Reshaping the land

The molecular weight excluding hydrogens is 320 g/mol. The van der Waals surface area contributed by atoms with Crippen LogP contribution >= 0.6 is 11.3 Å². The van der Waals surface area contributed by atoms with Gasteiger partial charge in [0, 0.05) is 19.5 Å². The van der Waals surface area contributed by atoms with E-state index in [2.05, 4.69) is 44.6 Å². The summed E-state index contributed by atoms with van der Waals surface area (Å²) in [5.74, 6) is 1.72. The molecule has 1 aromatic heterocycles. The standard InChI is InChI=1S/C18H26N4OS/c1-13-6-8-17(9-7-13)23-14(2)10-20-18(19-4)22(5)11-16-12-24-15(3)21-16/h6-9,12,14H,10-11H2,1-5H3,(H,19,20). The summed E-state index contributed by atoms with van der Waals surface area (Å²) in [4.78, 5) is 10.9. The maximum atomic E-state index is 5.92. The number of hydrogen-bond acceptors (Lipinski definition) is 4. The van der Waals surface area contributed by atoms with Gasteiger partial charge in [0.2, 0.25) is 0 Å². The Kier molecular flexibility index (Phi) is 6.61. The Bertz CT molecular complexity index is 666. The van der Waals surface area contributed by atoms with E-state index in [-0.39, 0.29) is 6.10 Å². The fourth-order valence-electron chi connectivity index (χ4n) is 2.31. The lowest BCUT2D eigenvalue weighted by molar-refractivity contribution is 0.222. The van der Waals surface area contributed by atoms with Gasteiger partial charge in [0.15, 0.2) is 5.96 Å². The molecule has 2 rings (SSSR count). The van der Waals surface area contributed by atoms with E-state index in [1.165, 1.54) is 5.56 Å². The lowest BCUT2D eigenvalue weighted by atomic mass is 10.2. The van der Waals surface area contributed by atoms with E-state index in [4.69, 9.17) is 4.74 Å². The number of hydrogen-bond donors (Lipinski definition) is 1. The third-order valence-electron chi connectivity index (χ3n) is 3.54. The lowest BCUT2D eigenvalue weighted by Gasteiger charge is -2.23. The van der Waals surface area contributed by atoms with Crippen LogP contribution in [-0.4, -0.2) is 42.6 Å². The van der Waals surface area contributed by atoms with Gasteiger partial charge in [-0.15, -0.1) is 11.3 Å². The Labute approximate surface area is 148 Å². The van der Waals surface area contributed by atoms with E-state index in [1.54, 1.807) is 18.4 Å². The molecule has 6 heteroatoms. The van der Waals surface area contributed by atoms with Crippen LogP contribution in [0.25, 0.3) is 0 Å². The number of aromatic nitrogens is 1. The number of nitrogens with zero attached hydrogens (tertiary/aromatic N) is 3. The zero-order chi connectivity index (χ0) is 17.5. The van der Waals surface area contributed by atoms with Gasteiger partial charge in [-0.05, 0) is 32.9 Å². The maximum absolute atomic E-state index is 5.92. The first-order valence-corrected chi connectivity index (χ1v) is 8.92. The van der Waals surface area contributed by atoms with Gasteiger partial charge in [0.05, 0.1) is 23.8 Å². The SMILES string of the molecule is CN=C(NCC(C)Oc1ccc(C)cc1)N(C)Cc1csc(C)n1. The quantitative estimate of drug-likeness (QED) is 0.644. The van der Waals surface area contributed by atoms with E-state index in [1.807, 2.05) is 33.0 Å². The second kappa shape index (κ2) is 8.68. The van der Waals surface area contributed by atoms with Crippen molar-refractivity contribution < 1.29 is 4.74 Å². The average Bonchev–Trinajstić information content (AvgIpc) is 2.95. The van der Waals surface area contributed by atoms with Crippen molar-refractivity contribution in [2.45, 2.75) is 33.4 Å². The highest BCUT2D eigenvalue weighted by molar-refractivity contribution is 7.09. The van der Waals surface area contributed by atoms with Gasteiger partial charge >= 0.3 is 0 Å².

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CXECA08ARDG4U5_OLR.indd 2/22/06 10:29:57 PM Photo Credits: Cover: Gary Braasch/Corbis; p 2: N A Callow/ Photo Researchers, Inc.; p 3: Mark Newman/ Photo Researchers, Inc.; p 4: Earth Satellite Corporation/ Photo Researchers, Inc.; p 5: George Ranalli/ Photo Researchers, Inc.; p 6: Jeff Rotman/ Photo Reseachers, Inc.; p 7: Mickey Gibson/ Animals Animals/ Earth Scenes; p 8: Harcourt; p 9: David Parker/ Photo Researchers, Inc.; p 10: C.C Lockwood/ Animals Animals/ Earth Scenes; p 11: Bryan & Cherry Alexander/ Photo Researchers, Inc.; p 12: Larry L Miller/ Photo Researchers, Inc.; p 13: Alfred Pasieska/ Photo Researchers, Inc.; p 14: Eye of Science/ Photo Researchers, Inc.; p 15: George H H Huey/ Corbis Copyright © by Harcourt, Inc All rights reserved No part of this publication may be reproduced or transmitted in any form or by any means, electronic or mechanical, including photocopy, recording, or any information storage and retrieval system, without permission in writing from the publisher Requests for permission to make copies of any part of the work should be addressed to School Permissions and Copyrights, Harcourt, Inc., 6277 Sea Harbor Drive, Orlando, Florida 32887-6777 Fax: 407-345-2418 HARCOURT and the Harcourt Logo are trademarks of Harcourt, Inc., registered in the United States of America and/or other jurisdictions Printed in Mexico ISBN-13: 978-0-15-352352-6 ISBN-10: 0-15-352352-2 10 050 15 14 13 12 11 10 09 08 07 06 If you have received these materials as examination copies free of charge, Harcourt School Publishers retains title to the materials and they may not be resold Resale of examination copies is strictly prohibited and is illegal Possession of this publication in print format does not entitle users to convert this publication, or any portion of it, into electronic format CXECA08ARDG4U5_OLR_Text B 2/22/06 10:27:14 PM Moving Water Shapes Earth Moving Ice Shapes Earth Wind Shapes Earth Weathering Shapes Freezing and Thawing Shapes Earth 10 Glossary 12 Visit The Learning Site! www.harcourtschool.com CXECA08ARDG4U5_OLR_Text 2/23/06 4:34:18 PM Moving Water Shapes Earth Rivers change the surface of Earth A river shapes the land around it Valleys that are narrow and steep are made by quickly flowing water The water wears away the soil and rock Valleys with older rivers are wider and less steep than newer rivers The floors of the older rivers are flatter Rivers carry soil and rock The dropping of bits of rock and soil by a river as it flows is called deposition Deltas at the ends of rivers and plains along riverbanks are formed by deposition Landforms are also changed by ocean waves that hit cliffs along the shore Waves move sand from one part of the coastline to another The Mississippi Delta was formed by deposition that took place over years and years CXECA08ARDG4U5_OLR_Text 2/22/06 10:27:45 PM Water shapes the land by causing erosion In the process of erosion, materials carried by moving water are dropped in new locations For example, a flood from a hurricane might erode barrier islands, or small islands along a shore Next, the floodwater might carry the sand from those islands and deposit it in a river delta Ocean waves can eat away at rock formations along the shore In time, the pieces of rock that were worn away can be deposited on a nearby beach CAUSE AND EFFECT How are valleys formed? The foundation of this house has been eroded Soon, this house and the ones beyond it may fall into the ocean below them CXECA08ARDG4U5_OLR_Text 10/9/06 12:46:35 PM Moving Ice Shapes Earth In cold climates where snow piles up from one year to another, the snow turns to ice Sometimes the ice begins to move It becomes a glacier, or a large moving block of ice Alpine, or mountain, glaciers cause valleys to widen Glaciers also move in large sheets Sheets of ice covered much of Earth thousands of years ago They moved over the land and changed its surface The ice sheet in Antarctica is over 13 million square kilometers (7,800,000 square mi) Its thickest point is over 4.5 kilometers (2.7 mi) The Antarctic ice sheet holds 70 percent of the fresh water on Earth Alpine glaciers, ice sheets, and other forms of ice can be found in Antarctica CXECA08ARDG4U5_OLR_Text 2/22/06 10:28:12 PM The Great Lakes are among the landforms the glaciers carved During the Ice Ages, glaciers scraped deeply into the land where the lakes are now When the glaciers melted, the water was left behind In other places, the glaciers left behind hills of the rocks, sand, and clay that had been trapped in the ice DRAW CONCLUSIONS How can ice scrape something as hard as rock? These rock formations are called glacial grooves They formed when the land that is now Ohio was under glaciers CXECA08ARDG4U5_OLR_Text 2/23/06 4:34:33 PM Wind Shapes Earth The action of wind has formed many interesting landforms In places such as the deserts of the southwest, the rock is somewhat soft The wind picks up pieces of sand and soil from the dry ground and blows it against the rocks Over many years, the wind shapes the rocks into forms that look like arches, tables, and columns Wind also shapes large areas of inland dunes in deserts, such as those in Africa There, the sand piles up like mountains in dunes that shift from year to year Over thousands of years, wind and rain have shaped this formation in Monument Valley, Utah CXECA08ARDG4U5_OLR_Text 2/22/06 10:28:30 PM As the wind blows across a beach, the plants on the dunes slow it down The sand falls to the ground, adding to the size of the dunes These tall dunes in Arizona were shaped by the wind In some instances, wind can be a helpful force in shaping land For example, winds shape beach sand into dunes Beach dunes form where plants and rocks slow down the ocean breezes, causing the sand to drop to the ground However, wind can be a harmful force, too In the 1930s, the North American prairie had a number of droughts Farming practices were also poor As a result, millions of acres of soil were blown away by the wind MAIN IDEA AND DETAILS How does sand being carried by wind get back to the ground? CXECA08ARDG4U5_OLR_Text 2/22/06 10:28:41 PM Weathering Shapes Earth as a ain rials at this his m e class n the Earth’s landforms are always changing One cause of change is weathering, or the process of breaking rock into silt, sand, clay, and other tiny particles Water cuts canyons and valleys It crashes in waves against beaches In rivers, it flows across rocks and stones and makes them smooth Even the roots of plants that grow into rock help weather the rock These are examples of mechanical weathering, or the breaking up of rock by physical processes With mechanical weathering, rocks may break, but they keep their properties The roots of plants can cause mechanical weathering of rocks neath as also rust the e, and er ep e Ground CXECA08ARDG4U5_OLR_Text 2/23/06 4:35:44 PM These river rocks are weathered As water flowed over them, they tumbled against other stones and lost their rough edges Chemical weathering has given this rock’s surface a brown color Iron in the rock is rusting and is breaking down the outer layer Another kind of weathering is chemical weathering, in which rocks break up, but their properties are changed by chemicals An example of this is acid rain, which dissolves some kinds of rock Another example is rusting in ironbearing rocks Some kinds of weathering are very helpful It is necessary for bedrock, or solid rock below the soil, to weather In this way, new soil is formed COMPARE AND CONTRAST How is mechanical weathering different from chemical weathering? How is it the same? CXECA08ARDG4U5_OLR_Text 2/22/06 10:28:59 PM Freezing and Thawing Shape Earth Water is a powerful thing What is it about the freezing and thawing of water that is so powerful? Water expands when it freezes When it rains on rocks, the rain seeps into the tiny cracks in the rocks If the rain freezes, the water inside the rock freezes too As the When ice freezes in rock, the ice expands and cracks it 10 CXECA08ARDG4U5_OLR_Text 10 2/23/06 4:53:06 PM water freezes, it expands This forces the cracks apart a little more than they already were When the ice thaws, the cracks remain When it rains again, the process repeats–until finally the rock splits Frozen water is also hard, and glaciers are very heavy Because of this, the rocks and pebbles trapped below the ice have great force This causes the glacier to act like sandpaper, scraping the ground below them CAUSE AND EFFECT How can rainwater cause rocks to crack? Summary Powerful forces cause Earth’s landforms to change Moving water forms valleys and canyons and cuts deep riverbeds Moving ice in glaciers cuts lakebeds, valleys, and grooves The wind also shapes Earth by carving soft rock into shapes, and it builds beaches and dunes Weathering is the breaking down of rock into particles The different kinds of weathering are mechanical weathering and chemical weathering Freezing and thawing help rocks weather Water freezes in the cracks of rocks and expands the cracks 11 CXECA08ARDG4U5_OLR_Text 11 2/23/06 4:53:20 PM Glossary chemical weathering (kem•ih•kuhl weth•er•ing) Process in which rocks break up, and their properties are also changed by chemicals (8) deposition (dep•ih•ZISH•uhn) The dropping of bits of rock and soil by a river as it flows (10) glacier (GLAY•sher) A large, moving block of ice (3, 11) mechanical weathering (muh•kan•ih•kuhl weth•er•ing) the breaking up of rock by physical processes (8) 12 CXECA08ARDG4U5_OLR_Text 12 2/22/06 10:29:20 PM Think and Write How does weathering help make new soil? DRAW CONCLUSIONS Look at pages 2–5 and 8–11 as a whole What can you conclude is one of the main things that shapes Earth? CAUSE AND EFFECT What happens to eroded materials at the mouth of the Mississippi River? Why does this happen? Expository Writing Try to describe fossil footprints to a young child Compare different kinds of footprints Explain to the child what we can learn from fossil footprints Hands-On Activity Make a flip book of one of the changes described in this Reader Try to show the change or process from beginning to end Present your flip book to the class See if others can describe what is happening in the pictures School-Home Connection Find some loose soil or rocks that could easily be changed by moving water Take a photograph or draw a picture of the soil Wait a few weeks Draw another picture Discuss the changes you notice with people in your family CXECA08ARDG4U5_OLR_Text c 2/22/06 10:27:30 PM ... During the Ice Ages, glaciers scraped deeply into the land where the lakes are now When the glaciers melted, the water was left behind In other places, the glaciers left behind hills of the rocks,... 10:28:30 PM As the wind blows across a beach, the plants on the dunes slow it down The sand falls to the ground, adding to the size of the dunes These tall dunes in Arizona were shaped by the wind... freezes When it rains on rocks, the rain seeps into the tiny cracks in the rocks If the rain freezes, the water inside the rock freezes too As the When ice freezes in rock, the ice expands and cracks